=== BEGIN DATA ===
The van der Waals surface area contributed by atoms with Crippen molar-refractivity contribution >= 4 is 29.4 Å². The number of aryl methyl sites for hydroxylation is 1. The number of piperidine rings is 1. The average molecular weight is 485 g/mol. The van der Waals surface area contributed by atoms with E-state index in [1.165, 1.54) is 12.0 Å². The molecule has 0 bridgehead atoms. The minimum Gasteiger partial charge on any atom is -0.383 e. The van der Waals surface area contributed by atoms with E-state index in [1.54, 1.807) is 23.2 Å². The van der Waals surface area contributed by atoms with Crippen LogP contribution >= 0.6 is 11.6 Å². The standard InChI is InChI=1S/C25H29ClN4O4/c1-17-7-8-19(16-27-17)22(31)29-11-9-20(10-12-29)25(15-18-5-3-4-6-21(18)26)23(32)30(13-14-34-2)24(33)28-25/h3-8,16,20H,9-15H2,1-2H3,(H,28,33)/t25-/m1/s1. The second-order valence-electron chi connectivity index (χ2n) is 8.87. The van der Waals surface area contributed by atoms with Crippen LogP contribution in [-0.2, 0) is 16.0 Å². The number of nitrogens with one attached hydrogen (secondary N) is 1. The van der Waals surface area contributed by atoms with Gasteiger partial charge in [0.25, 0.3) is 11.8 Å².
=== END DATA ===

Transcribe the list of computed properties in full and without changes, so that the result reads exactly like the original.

The van der Waals surface area contributed by atoms with Crippen molar-refractivity contribution >= 4 is 29.4 Å². The number of aryl methyl sites for hydroxylation is 1. The number of piperidine rings is 1. The average molecular weight is 485 g/mol. The van der Waals surface area contributed by atoms with E-state index in [1.165, 1.54) is 12.0 Å². The molecule has 0 bridgehead atoms. The minimum Gasteiger partial charge on any atom is -0.383 e. The van der Waals surface area contributed by atoms with E-state index in [1.54, 1.807) is 23.2 Å². The van der Waals surface area contributed by atoms with Crippen LogP contribution >= 0.6 is 11.6 Å². The standard InChI is InChI=1S/C25H29ClN4O4/c1-17-7-8-19(16-27-17)22(31)29-11-9-20(10-12-29)25(15-18-5-3-4-6-21(18)26)23(32)30(13-14-34-2)24(33)28-25/h3-8,16,20H,9-15H2,1-2H3,(H,28,33)/t25-/m1/s1. The second-order valence-electron chi connectivity index (χ2n) is 8.87. The van der Waals surface area contributed by atoms with Crippen LogP contribution in [-0.2, 0) is 16.0 Å². The number of nitrogens with one attached hydrogen (secondary N) is 1. The van der Waals surface area contributed by atoms with Gasteiger partial charge in [0.25, 0.3) is 11.8 Å².